The best way to teach our students to read is to allow them to read. If that sounds redundant, I can assure parents that this basic task is not at the top of the priority list for most public high schools, falling somewhere behind paperwork pushing, cell-phone gathering, and restroom policy.
I propose that if schools are serious about teaching students to read, they’d facilitate the reading habit throughout the day, especially during slack times and home room, then after school, both by promoting the concept to parents and providing a quiet place for the students to read. In addition, enough books would be provided that students could read as much for their own enjoyment as for a course requirement.
One of the first things I noticed upon arriving in
Having married the older sister of one of my first students, I learned from the inside that societal factors prevented these otherwise bright children from reading, that the few who did were subjected to considerable peer pressure to remain under the teacher’s radar, lest he/she be accused of “acting white.” It made little difference if I introduced black-authored books, for although the students would be less reluctant to be seen holding and looking at them, the level of readership hardly changed. The books I would loan them rarely made it home.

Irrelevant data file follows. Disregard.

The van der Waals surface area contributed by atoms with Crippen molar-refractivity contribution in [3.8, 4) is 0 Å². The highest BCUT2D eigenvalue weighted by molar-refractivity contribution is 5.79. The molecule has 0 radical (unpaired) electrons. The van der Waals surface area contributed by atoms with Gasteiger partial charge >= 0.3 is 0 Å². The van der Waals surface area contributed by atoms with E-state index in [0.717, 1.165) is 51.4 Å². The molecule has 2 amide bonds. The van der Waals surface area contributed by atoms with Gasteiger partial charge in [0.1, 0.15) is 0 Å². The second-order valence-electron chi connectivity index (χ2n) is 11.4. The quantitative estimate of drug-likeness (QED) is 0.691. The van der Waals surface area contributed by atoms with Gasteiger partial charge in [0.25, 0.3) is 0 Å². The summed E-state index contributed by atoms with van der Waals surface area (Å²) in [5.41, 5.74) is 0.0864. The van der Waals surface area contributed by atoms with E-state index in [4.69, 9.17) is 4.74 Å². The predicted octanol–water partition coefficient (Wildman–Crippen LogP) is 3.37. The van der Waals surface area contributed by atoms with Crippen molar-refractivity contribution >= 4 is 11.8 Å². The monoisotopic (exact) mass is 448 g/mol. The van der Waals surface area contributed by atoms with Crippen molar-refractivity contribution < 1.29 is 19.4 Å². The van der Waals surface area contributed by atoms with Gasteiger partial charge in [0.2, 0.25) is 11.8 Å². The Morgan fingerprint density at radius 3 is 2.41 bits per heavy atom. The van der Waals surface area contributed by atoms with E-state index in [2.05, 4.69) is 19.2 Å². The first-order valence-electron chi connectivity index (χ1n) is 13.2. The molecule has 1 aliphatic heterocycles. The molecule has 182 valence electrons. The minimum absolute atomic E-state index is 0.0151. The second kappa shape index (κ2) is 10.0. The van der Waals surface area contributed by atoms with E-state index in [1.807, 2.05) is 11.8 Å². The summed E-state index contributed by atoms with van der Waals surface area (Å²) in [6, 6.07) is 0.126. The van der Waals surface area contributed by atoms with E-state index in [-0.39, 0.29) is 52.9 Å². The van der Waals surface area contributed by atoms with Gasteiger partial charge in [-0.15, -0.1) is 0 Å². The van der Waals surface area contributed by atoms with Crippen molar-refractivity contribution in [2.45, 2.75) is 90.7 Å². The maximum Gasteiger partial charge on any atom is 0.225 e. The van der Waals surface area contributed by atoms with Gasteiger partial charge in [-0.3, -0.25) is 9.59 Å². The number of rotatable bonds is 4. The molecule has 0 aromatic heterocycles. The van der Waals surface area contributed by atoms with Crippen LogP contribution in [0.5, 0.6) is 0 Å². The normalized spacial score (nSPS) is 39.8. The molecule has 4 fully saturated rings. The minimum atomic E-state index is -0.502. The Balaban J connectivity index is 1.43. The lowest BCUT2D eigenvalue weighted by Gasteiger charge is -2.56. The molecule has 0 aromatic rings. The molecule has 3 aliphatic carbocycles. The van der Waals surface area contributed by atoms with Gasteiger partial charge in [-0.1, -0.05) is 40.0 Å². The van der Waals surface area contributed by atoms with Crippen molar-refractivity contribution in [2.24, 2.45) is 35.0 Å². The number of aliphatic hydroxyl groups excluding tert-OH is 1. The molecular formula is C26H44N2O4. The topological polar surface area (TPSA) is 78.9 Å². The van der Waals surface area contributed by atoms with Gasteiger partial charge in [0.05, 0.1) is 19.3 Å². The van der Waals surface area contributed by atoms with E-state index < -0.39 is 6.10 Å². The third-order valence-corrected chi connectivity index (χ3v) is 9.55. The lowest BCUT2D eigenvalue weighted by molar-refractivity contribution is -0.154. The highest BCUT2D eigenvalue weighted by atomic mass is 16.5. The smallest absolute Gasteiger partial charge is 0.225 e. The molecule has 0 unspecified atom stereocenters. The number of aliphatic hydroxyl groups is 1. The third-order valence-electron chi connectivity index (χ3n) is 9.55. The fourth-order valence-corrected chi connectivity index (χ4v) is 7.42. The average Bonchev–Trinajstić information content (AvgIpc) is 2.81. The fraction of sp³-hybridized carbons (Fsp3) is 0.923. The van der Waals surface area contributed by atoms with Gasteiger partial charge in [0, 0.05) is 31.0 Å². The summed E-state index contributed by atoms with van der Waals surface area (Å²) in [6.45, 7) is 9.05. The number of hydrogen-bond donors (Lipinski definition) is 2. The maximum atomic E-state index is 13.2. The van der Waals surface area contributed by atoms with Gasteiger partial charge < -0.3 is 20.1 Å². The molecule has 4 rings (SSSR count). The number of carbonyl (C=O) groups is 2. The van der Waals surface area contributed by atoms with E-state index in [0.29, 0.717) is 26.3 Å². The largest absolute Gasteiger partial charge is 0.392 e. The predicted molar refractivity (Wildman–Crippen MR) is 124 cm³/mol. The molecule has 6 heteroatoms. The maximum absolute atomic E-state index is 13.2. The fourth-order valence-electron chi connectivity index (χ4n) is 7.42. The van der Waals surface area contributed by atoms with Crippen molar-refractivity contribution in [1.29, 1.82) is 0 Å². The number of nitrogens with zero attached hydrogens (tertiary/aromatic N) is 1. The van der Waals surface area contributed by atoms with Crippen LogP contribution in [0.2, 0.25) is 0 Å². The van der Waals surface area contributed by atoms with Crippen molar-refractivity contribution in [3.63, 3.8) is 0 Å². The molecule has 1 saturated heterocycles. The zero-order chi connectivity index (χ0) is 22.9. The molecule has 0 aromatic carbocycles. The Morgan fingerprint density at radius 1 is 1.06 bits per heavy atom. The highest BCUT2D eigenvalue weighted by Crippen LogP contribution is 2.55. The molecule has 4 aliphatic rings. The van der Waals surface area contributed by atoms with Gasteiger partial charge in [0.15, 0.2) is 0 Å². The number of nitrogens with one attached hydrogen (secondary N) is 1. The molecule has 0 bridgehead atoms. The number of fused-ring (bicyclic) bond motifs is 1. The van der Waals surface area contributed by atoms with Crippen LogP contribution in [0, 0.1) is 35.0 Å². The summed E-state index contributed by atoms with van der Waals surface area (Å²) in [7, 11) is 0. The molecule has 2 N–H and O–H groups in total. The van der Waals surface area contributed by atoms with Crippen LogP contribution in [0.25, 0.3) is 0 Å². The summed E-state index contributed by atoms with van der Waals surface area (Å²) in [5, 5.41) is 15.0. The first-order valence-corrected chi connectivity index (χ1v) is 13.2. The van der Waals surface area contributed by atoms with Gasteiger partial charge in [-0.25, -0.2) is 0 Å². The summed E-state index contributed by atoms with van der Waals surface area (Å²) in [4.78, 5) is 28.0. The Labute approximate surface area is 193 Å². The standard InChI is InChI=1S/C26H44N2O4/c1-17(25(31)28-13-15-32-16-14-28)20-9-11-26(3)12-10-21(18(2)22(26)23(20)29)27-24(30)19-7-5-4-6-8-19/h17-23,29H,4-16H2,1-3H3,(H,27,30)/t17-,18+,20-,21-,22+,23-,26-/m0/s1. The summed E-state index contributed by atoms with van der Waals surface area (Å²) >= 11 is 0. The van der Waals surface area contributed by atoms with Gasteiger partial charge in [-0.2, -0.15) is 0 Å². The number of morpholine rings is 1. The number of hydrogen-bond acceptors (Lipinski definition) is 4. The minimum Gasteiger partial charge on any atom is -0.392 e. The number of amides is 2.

I soon realized that these students were somehow passing English and Social Studies without actually doing the required reading. It was only recently that I heard schoolteacher and author Cris Tovani label this as “fake reading.” The savvy students learned the education game, that teachers were being pressured to pass students along despite their glaring inadequacies. Most chose the path of least resistance, the one where they did only what was required of them shortcutting wherever possible. Administrative insistence that teachers maintain a high passing rate still prevent teachers from presenting challenging materials lest the students be discouraged and simply quit. Too often their real needs were ignored as they were passed along until their lack of skills caught up with them, usually about the ninth grade where they stayed, unable to move along in the educational system, dropping out anyway.
My more ambitious students employed a combination of cheating, grasping the predictable teacher patterns, and remaining docile in class, thereby securing grades high enough to be placed in "honors" classes where the learning environment lacked many of the noisy subversives and the ill-mannered. This fiction of high achievement would be maintained throughout junior high where researchers have often noticed a precipitous drop-off in reading skills. Reading level tests I've seen administered while at Elsik Ninth Grade Center consistently indicated only around 14% of the districts students read at or above ninth-grade level and that was before the recent influx of students (mis-)educated in New Orleans.
In my next column, I'll lay out my simplistic plans for improving reading (that I don't expect to be implemented simply for that reason).